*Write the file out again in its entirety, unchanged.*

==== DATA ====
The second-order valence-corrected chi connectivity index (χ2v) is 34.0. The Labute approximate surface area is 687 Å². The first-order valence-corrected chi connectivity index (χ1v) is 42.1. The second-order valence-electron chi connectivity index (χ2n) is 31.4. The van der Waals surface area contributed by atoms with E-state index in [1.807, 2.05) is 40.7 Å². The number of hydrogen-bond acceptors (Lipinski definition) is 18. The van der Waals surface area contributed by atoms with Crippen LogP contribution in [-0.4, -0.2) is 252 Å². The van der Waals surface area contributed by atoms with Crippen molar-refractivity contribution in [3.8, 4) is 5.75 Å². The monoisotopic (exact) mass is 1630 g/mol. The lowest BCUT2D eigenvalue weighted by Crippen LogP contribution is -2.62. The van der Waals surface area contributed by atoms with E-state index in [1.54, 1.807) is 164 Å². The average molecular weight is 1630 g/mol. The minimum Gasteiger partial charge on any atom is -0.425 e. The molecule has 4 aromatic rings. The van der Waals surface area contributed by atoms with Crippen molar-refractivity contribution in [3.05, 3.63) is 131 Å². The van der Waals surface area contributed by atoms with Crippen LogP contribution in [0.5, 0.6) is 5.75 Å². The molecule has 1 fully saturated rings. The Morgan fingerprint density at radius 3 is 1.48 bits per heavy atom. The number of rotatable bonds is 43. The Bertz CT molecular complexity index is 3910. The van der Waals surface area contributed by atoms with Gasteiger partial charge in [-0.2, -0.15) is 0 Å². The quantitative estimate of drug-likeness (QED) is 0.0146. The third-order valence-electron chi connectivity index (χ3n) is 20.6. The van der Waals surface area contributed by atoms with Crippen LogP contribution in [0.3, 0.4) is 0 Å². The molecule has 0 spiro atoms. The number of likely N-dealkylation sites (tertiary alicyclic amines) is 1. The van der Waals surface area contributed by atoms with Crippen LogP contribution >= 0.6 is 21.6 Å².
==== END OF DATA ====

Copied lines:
The second-order valence-corrected chi connectivity index (χ2v) is 34.0. The Labute approximate surface area is 687 Å². The first-order valence-corrected chi connectivity index (χ1v) is 42.1. The second-order valence-electron chi connectivity index (χ2n) is 31.4. The van der Waals surface area contributed by atoms with E-state index in [1.807, 2.05) is 40.7 Å². The number of hydrogen-bond acceptors (Lipinski definition) is 18. The van der Waals surface area contributed by atoms with Crippen LogP contribution in [-0.4, -0.2) is 252 Å². The van der Waals surface area contributed by atoms with Crippen molar-refractivity contribution in [3.8, 4) is 5.75 Å². The monoisotopic (exact) mass is 1630 g/mol. The lowest BCUT2D eigenvalue weighted by Crippen LogP contribution is -2.62. The van der Waals surface area contributed by atoms with E-state index in [1.54, 1.807) is 164 Å². The average molecular weight is 1630 g/mol. The minimum Gasteiger partial charge on any atom is -0.425 e. The molecule has 4 aromatic rings. The van der Waals surface area contributed by atoms with Crippen molar-refractivity contribution in [3.05, 3.63) is 131 Å². The van der Waals surface area contributed by atoms with Crippen LogP contribution in [0.5, 0.6) is 5.75 Å². The molecule has 1 fully saturated rings. The Morgan fingerprint density at radius 3 is 1.48 bits per heavy atom. The number of rotatable bonds is 43. The Bertz CT molecular complexity index is 3910. The van der Waals surface area contributed by atoms with Gasteiger partial charge in [-0.2, -0.15) is 0 Å². The quantitative estimate of drug-likeness (QED) is 0.0146. The third-order valence-electron chi connectivity index (χ3n) is 20.6. The van der Waals surface area contributed by atoms with Crippen LogP contribution in [0.3, 0.4) is 0 Å². The molecule has 0 spiro atoms. The number of likely N-dealkylation sites (tertiary alicyclic amines) is 1. The van der Waals surface area contributed by atoms with Crippen LogP contribution >= 0.6 is 21.6 Å².